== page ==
Minatom is believed to have a UF6 nameplate capacity of 22,000tU at plants in three locations: Angarsk, Tomsk and Irkutsk, and to have produced about 10,000tU in 2001. However, since the Russian centrifuge enrichment capacity is used to clean up conversion plant product, Russia has not historically sold either conversion services or UF6. While it is believed that the physically sustainable capacity of the three-plant system may be at least as high as 17,000tU per year, since the Tomsk plants is reported to have routinely processed recycled uranium, “clean” output in the form of EUP may be limited to approximately 10,000tU per year, approximately 30% of which is exported to the Western world.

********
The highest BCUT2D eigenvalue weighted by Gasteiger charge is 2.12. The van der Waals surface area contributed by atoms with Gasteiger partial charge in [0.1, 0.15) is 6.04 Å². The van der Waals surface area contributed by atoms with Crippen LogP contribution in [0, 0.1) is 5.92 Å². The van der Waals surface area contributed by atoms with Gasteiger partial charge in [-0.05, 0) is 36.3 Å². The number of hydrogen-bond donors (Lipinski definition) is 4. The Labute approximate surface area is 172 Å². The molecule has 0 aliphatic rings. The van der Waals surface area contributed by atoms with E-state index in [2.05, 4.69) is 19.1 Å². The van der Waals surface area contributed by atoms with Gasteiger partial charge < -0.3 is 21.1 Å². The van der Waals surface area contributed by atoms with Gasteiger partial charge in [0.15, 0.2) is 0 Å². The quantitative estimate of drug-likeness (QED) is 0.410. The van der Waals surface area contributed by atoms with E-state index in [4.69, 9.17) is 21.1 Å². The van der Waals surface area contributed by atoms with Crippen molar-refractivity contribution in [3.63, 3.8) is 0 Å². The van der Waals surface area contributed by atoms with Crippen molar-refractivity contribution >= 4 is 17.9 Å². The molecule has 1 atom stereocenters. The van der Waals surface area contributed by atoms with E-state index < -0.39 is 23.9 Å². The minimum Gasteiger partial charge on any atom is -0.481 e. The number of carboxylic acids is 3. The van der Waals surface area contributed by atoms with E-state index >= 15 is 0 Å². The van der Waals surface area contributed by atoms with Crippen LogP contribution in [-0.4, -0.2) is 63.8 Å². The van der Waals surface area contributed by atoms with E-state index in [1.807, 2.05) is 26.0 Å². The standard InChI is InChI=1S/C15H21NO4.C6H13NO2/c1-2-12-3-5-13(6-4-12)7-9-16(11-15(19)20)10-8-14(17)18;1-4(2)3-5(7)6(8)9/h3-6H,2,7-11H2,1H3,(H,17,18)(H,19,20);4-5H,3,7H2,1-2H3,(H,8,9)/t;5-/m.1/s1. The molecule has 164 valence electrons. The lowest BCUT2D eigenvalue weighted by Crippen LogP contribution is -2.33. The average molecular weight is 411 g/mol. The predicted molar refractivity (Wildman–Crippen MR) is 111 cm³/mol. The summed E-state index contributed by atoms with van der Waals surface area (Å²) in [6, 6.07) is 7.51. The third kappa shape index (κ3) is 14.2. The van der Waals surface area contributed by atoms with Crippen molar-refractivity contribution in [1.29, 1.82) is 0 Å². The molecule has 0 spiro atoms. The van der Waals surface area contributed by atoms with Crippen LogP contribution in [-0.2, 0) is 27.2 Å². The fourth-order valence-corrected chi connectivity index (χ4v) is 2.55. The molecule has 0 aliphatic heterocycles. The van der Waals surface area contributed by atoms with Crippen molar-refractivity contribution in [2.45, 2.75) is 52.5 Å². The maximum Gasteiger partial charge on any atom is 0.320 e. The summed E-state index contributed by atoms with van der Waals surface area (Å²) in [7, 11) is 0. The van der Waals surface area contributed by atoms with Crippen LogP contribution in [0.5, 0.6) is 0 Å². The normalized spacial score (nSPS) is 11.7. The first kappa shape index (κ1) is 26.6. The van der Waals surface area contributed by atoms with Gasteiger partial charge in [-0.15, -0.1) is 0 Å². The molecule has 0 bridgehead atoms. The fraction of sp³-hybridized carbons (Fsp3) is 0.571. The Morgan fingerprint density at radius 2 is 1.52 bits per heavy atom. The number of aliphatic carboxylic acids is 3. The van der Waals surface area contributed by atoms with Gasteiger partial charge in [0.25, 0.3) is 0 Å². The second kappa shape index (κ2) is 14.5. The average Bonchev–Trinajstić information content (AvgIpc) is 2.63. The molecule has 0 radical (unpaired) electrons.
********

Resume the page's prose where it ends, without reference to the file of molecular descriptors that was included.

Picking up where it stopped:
There are also small conversion facilities operating in countries developing their own indigenous fuel cycle capabilities. Brazil has a 90tU per year UF6 plant at Sao Paulo and has had plans to bring a larger plant into operation in the future, though this may be optimistic. Argentina has a 150tU per year UO2 conversion plant at Cordoba. India has a 250tU per year UO2 plant at Hyderabad. South Korea has a 200tU per year UF6 to UO2 conversion plant at Taejon. The total annual capacity of these small plants is currently less than 700tU.

Western world UF6 conversion services capacity (tU as UF6)